Luggage

Insurance

You can get all insurance in France, but it’s possible that you, or your family, already have one. So you don’t have to pay for nothing, check if you’re already covered and get a certificate written in English or in French. ATOSIM students benefit from a cover that’s included in their program.
You’ll need a public liability (responsabilité civile) insurance, which covers a part of your expenses if you cause harm to someone. Its price is minimal.
If a insurance for individual accidents is technically only necessary if you’re doing an internship, fieldwork, or lab work, it is still recommended, and its price is minimal.
If you´re living in the residence, you’ll need to give a housing insurance certificate, in English or in French, in the two weeks following your arrival (otherwise, you run the risk of expulsion). Housing insurance covers you in case of fire, inundations, or explosion, and must necessarily mention this. In France, it costs around 50€ for a year and includes public liability insurance.
We also recommend you to get a private medical insurance, since you’ll only get here the basic cover. Check in your country to see if you’re covered when you’re abroad; if not, get a travel insurance. 

Housing

Rooms in the residence come with some furniture included : chairs, a desk, and shelves. They all have a fridge and hotplates, but no oven. A pillow and a cover are also provided, but no other bedding, so don’t forget to bring your bedsheets (and your duvet). As a side note, pillows in France are usually square-shaped and larger than what you might be used to. There is a laundry room inside the residence.
No dishes are provided; sometimes, some students who leave the residence also leave dishes behind, but this is not guaranteed.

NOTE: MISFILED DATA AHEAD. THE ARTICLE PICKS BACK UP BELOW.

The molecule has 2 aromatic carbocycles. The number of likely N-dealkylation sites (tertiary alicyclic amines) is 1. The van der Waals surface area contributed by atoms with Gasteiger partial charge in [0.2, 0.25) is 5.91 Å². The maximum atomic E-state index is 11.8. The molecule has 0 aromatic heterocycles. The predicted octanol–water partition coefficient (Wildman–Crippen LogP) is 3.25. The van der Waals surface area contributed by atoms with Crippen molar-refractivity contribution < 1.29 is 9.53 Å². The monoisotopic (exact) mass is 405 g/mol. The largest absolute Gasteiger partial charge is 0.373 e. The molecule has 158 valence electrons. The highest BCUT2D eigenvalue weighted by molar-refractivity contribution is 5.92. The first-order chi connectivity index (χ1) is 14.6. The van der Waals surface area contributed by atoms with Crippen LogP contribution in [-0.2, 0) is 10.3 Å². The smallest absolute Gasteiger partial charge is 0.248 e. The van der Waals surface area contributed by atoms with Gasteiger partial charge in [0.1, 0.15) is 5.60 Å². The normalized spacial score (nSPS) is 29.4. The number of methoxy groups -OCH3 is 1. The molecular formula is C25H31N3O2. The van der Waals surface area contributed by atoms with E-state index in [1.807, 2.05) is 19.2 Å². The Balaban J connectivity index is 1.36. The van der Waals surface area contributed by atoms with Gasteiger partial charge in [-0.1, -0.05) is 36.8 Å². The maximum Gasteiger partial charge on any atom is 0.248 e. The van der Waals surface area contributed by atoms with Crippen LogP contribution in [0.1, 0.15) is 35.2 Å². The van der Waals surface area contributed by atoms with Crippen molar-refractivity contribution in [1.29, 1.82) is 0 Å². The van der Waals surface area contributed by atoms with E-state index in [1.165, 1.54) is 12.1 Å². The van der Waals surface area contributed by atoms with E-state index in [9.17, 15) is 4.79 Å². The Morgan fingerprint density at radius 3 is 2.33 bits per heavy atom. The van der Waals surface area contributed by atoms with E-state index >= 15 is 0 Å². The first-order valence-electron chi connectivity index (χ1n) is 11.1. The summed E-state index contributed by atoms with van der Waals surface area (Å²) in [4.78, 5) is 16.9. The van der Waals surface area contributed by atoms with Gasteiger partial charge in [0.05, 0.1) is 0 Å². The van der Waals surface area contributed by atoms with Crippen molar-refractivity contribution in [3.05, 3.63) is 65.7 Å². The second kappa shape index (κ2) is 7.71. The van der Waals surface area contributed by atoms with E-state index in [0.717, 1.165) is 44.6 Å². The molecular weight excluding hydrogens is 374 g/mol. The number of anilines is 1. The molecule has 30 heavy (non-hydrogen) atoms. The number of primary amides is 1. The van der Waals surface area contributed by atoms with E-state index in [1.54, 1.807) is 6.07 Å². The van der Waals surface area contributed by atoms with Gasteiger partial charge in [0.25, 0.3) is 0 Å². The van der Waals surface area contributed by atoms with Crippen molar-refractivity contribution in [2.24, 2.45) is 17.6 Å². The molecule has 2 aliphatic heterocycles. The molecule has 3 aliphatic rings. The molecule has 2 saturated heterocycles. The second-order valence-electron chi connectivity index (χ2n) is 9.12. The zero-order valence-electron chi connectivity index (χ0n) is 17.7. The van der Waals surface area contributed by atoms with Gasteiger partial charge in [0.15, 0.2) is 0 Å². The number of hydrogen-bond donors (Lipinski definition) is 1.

Most of the residence has central heating, meaning that radiators won’t necessarily work the very first days of cold weather, so remember to bring warm clothes! 
As for other equipment, the only lamp in the room is a ceiling light, there are no desk lamps. There is a vacuum cleaner, but it is shared between 4 to 7 apartments. There’s no carpet anyway, so a mop and a floorcloth will be enough.
High speed Internet is available in the rooms. To use it with your personal computer, you’ll have to use an Ethernet cable (RJ-45). If you have one, bring it; and if you don’t, you can borrow one (the number is limited though), or buy one near the school.
French electrical outlets are different from other countries. Bring an adapter if necessary!
Link to the officials informations about housing of ENS (French) 

What about the money?

At the beginning of the year, you´ll have quite a few expenses so be sure to plan ahead !
If you’re living in the residence, you must pay a deposit that’s the same amount as one month of rent, in addition to the first month of rent. The deposit will be paid back to you two months after your departure from the residence, if no damage has been observed. In the science campus, for F1bis-type rooms, you’ll then pay 380€ (twice 190€, correct price for the 2007-2008 year). You should add to this around 50€ for yearly housing insurance.
You’ll have to pay, no matter what your status is, 4€70 in ‘preventive medicine expenses’ (« frais de médecine préventive ») (this allows you to go see the school nurse).
Depending on your status, you may have to pay tuition, which cost around 200€ depending on your year. Erasmus students are not affected by this.
Non-European students will probably have to sign up for Social Security, which costs around 186€ per year.
Signing up with the Bureau des Elèves (giving you access to clubs among other benefits) will cost you 30€, and signing up with the sports association (Association Sportive) will be 22€. If you want to participate in the Week-End d’Intégration, the fee is 150€ (you must be a member of the BDE to participate), and a deposit of € will be required, that will be paid back to you after the WeI.
If you’re planning to eat at the Restaurant Universitaire, each meal will cost you 2€75.
Also plan enough money to live decently until your French bank account has been set up (it can take 1-2 weeks to receive your card and checkbook if you have asked for one).
According to European legislation, if you’re part of the Euro zone, your bank cannot charge you more to use your card (for example Visa, Mastercard, …) in France than in your country. So it is not really necessary to come with a lot of cash. Remember to check how much your bank will charge you if you use your card in France. In any case, it’s always a good idea to have a few euros in cash on you. 
 
Don’t forget to follow the instruction that ENS gives you !